Sunday, 9 January 2011

CEO Education

This is interesting because of its implications for diversity. If CEO appointments are highly influenced by educational attainment then this must affect the prospects of groups such as those from poorer or ethnic backgrounds who are less likely to be able to get to the top universities. That the authors of the study found no long-term correlation between education and performance suggests unfair discrimination. The short-term effect they found could result from the MBA's tuition in cost-cutting, which achieves short-term benefits but at a risk to long-term performance.

I conclude that to increase diversity in the boardroom demands that recruiters show greater flexibility in their approaches. If they stick to old-fashioned techniques then there will be no improvement. Recruitment of more women to senior levels demands a more open approach to flexible career patterns whilst recruitment of more minorities and those from poorer backgrounds means placing less emphasis on  those factors that are unlikely to be able to meet. The evidence of this study suggests that the old fashioned ways do not produce better results.

CEO Education (from
"A paper by Sanjai Bhagat, Brian Bolton, and Ajay Subramanian finds that CEO education has no statistically significant effect on CEO tenure or turnover:
We use six main measures of CEO education: whether or not the CEO attended a Top-20 undergraduate school, whether or not the CEO has an MBA, law or masters‟ degree, and whether or not the MBA or law degree is from a Top-20 program. Our study includes more than 14,500 CEO-years and more than 2,600 cases of CEO turnover from 1993-2007.
Our results show that CEO education does not play a significant role in the decision by a firm to replace its current CEO; poorly performing CEOs are replaced, regardless of their education. Education, however, does play a significant role in the selection of the replacement CEO. There is a significantly positive correlation between the education levels of new CEOs and those of the CEOs they replace. Further, hiring new CEOs with MBA degrees leads to short-term improvements in operating performance. However, we do not find a significant systematic relationship between CEO education and long-term firm performance. CEO education does not seem to be an appropriate proxy for CEO ability. Our results lead to the puzzling implication that, while CEO education appears to play an important role in the hiring of CEOs, it does not affect the long-term performance of firms.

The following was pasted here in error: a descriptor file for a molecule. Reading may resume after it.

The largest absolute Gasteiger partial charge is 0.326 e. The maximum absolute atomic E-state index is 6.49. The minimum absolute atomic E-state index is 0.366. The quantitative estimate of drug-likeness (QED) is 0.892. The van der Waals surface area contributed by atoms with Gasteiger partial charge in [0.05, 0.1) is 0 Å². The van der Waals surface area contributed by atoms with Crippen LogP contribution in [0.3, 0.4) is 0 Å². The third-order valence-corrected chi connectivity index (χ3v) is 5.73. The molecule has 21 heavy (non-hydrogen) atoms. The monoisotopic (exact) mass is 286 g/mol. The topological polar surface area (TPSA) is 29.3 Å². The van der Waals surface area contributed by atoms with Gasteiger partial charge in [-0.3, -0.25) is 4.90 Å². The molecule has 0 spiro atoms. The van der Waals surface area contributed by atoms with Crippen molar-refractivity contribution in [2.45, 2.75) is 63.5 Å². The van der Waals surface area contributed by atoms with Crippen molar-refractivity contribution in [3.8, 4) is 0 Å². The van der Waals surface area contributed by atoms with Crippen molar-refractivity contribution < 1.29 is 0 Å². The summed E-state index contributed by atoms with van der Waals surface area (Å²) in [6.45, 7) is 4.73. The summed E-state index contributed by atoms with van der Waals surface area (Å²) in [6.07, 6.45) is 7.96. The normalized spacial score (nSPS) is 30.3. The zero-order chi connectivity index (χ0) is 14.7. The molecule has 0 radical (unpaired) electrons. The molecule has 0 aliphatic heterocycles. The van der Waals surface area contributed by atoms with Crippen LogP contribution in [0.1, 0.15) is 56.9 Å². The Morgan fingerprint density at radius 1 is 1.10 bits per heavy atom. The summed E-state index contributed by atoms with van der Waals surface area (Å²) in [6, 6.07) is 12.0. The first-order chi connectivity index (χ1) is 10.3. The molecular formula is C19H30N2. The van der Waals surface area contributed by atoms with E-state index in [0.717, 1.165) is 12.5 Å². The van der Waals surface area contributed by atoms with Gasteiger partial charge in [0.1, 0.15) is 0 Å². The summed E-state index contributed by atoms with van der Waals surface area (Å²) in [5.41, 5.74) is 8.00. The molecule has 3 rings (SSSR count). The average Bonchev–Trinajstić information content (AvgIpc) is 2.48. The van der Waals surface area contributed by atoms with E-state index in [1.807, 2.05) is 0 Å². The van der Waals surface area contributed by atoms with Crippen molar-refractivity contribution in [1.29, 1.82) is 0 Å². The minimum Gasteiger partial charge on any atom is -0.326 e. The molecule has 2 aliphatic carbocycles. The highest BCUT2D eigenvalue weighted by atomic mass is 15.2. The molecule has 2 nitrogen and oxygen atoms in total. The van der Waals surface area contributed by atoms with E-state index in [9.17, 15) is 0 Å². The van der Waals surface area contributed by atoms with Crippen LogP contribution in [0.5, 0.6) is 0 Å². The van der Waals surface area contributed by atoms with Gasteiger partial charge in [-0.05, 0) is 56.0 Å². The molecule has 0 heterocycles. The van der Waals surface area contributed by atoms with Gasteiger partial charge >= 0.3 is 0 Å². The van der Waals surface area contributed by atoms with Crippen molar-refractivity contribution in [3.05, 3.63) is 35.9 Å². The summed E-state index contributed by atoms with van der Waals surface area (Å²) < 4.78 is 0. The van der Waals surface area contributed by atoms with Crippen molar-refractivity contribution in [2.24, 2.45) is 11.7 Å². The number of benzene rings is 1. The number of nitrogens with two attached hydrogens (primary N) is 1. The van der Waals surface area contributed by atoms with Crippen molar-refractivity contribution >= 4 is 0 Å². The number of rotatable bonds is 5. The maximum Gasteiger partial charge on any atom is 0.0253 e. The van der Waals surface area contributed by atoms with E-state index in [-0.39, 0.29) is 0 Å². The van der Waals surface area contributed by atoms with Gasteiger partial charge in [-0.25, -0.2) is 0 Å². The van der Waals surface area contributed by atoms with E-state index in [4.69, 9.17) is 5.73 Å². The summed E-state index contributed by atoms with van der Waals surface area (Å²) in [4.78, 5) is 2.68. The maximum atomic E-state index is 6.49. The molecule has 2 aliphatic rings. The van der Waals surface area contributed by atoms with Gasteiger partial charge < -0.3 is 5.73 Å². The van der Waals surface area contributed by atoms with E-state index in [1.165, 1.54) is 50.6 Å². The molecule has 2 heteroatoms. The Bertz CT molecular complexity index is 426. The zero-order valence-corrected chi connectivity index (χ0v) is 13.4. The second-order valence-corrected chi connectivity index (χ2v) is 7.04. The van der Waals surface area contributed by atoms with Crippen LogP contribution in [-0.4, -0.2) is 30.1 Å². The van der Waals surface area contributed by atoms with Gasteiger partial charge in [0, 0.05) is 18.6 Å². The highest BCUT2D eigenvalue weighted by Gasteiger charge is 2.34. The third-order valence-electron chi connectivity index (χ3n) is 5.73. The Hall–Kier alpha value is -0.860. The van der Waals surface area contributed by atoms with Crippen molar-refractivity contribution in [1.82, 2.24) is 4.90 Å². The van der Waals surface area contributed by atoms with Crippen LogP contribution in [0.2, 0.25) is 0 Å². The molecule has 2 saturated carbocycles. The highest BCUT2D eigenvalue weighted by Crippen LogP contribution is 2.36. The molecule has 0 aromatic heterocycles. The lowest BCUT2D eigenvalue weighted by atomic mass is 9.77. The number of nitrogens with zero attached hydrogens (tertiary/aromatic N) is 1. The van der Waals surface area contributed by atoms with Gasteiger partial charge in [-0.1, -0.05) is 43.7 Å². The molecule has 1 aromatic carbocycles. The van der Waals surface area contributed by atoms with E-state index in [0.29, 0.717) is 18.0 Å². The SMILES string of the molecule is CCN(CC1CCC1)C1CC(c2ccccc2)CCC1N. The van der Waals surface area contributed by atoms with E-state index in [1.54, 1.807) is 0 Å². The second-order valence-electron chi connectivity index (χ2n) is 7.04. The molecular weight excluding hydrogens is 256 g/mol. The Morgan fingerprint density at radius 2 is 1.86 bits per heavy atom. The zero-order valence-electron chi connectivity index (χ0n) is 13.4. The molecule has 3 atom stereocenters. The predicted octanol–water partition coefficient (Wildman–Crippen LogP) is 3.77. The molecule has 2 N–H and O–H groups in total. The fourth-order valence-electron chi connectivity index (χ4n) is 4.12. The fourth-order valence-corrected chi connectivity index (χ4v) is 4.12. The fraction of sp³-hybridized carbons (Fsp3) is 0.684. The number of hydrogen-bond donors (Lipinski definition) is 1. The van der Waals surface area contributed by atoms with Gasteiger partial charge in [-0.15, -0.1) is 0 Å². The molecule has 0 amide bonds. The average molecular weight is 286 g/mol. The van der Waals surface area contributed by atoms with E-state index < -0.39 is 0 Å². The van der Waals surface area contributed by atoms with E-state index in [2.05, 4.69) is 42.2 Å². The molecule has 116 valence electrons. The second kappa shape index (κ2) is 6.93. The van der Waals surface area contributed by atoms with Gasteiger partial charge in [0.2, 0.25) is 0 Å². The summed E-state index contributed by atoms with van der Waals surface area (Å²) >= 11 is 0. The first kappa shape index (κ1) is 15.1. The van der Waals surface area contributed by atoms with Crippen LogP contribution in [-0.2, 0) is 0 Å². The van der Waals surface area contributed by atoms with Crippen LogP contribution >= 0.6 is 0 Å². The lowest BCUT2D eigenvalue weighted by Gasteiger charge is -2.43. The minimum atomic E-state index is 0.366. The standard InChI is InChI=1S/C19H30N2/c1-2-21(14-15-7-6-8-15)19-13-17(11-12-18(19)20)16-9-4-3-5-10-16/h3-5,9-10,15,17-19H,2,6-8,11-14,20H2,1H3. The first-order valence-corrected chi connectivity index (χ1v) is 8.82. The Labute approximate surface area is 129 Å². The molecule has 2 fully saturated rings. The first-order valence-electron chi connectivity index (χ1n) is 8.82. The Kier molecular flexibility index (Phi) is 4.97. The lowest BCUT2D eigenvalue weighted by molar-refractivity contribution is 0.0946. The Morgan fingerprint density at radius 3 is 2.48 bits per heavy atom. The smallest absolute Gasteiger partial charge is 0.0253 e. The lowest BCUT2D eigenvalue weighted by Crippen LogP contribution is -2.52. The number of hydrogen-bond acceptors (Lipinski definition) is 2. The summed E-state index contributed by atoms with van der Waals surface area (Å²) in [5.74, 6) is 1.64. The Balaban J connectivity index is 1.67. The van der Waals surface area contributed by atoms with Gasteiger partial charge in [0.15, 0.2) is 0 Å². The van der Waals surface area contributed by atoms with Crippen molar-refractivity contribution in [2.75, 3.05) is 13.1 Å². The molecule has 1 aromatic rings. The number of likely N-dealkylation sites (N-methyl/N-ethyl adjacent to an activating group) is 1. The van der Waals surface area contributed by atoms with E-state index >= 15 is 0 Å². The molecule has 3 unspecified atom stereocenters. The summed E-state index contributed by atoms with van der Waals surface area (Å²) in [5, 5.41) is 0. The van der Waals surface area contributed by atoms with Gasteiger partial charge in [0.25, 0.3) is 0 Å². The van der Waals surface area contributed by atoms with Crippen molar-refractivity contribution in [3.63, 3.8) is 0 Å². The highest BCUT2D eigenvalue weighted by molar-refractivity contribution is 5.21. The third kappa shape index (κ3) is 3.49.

To my mind, these findings make perfect sense. I suspect that the effect of one's education on one's job performance, if any, is short lived. I wasn't a lawyer for very long before I was relying on what I had learned on the job rather than in school, for example. What a CEO learned 30 years ago in b-school thus probably has zero impact on his job performance today.

At the same time, however, the correlation between education and hiring is equally unsurprising. There is an inherent problem in corporate governance of structural bias. Indeed, it's not just a problem of corporate governance; rather it is a pervasive failure among institutions of all types. Institutional decision makers tend to replicate themselves when they hire new people. They tend to lean towards people with the same background and socialization. If we plausibly assume most corporate directors have a top 20 education and a professional degree, we'd expect CEOs they hire to have the same.

Whether shareholders would be better served by more diverse boards that presumably would pick more diverse CEOs is a question for another day."


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